A standard tank water heater can strain your plumbing pipes and fixtures due to the normal thermal expansion that occurs when water is heated. This can be an issue in any closed-loop system that heats the water.
Water heaters and boilers for household heating systems are susceptible to this damage unless precautions are taken. A water heater expansion tank in a plumbing system can help reduce the risk of pressure damage to the pipes.
These eight simple questions will help you understand your water heater pressure tank better.
What is a Water Heater Expansion Tank?
A water heater expansion tank is a precautionary measure. It is an overflow vessel that relieves pressure created by the thermal expansion of water when heated.
How does a Water Heater Pressure Tank Work?
The water heater expansion tank functions as an overflow vessel, soaking up the increasing water volume caused by the changing water temperature and fluctuations in the water supply pressure.
Because heated water expands due to temperature increase, the water heater produces extra water volume as it heats the water. A conventional water heater can hold 50 gallons of cold water.
However, as the temperature increases to 120 degrees Fahrenheit, the water expands to 52 gallons. This additional water volume may result in increased pressure in the water pipes. If the pressure is high enough, it can cause long-term damage to the water heater, sanitary fittings, and water pipes.
How to install a Water Heater Pressure Tank?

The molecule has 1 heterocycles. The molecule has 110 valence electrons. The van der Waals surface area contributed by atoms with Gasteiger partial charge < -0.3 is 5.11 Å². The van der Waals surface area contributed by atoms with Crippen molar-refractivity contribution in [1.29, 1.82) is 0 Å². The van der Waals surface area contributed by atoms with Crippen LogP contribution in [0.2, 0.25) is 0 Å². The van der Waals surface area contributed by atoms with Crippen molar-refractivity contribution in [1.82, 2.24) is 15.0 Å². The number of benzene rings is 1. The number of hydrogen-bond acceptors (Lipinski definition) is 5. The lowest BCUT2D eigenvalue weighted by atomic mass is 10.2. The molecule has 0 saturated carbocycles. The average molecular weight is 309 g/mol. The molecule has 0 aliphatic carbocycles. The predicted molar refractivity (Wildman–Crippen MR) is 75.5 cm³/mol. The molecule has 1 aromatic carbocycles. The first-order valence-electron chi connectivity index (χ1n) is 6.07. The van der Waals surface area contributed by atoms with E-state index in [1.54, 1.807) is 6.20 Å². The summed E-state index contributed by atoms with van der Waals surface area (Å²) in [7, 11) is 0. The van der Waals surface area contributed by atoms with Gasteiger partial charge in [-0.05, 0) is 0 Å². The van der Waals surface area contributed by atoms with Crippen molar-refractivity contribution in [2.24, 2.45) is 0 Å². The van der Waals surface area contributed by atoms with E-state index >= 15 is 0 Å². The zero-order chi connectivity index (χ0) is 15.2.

An expansion tank is typically installed just above the water heater using a tee fitting placed in the cold water delivery pipe. The expansion tank is typically mounted vertically, though it is acceptable to mount it horizontally if space is limited.
What's the Difference Between an Expansion Tank and a Pressure Tank?
The primary distinction between a pressure tank and an expansion is their functionality. An expansion tank controls water expansion and protects water valves and heaters. The pressure tank, on the other hand, increases the pump's lifespan.
What is the Ideal Pressure for My Expansion Tank?
Try to maintain the water pressure between 50 and 60 PSI. Thermal Expansion Tanks include an air bladder that expands and contracts in response to the expanded water from the water heater.
Is it Necessary to Have an Expansion Tank?
An expansion tank is always highly advised if you have a 'closed-loop system' caused by any check valve or pressure regulating valve installed on your home's water supply line. A common analogy is that having high water pressure in your home is equivalent to having high blood pressure.
How Can I Tell If My Expansion Tank is Functioning Correctly?
The tank should be filled with air and thus sound hollow. If it makes a dull thud instead of a hollow sound, indicating your tank is filled with water and needs to be repaired or replaced. You can also tell by feeling the tank. It will be cool where there is air and warm where there is water.
Why is My Expansion Tank Constantly Failing?
This can be caused by mineral debris or other deposits. Some older expansion tanks do not have the internal bladders in newer models. This component is what separates the water pressure from the air pressure. As a result, air can escape the tank and enter the water in your system, increasing the risk of damage.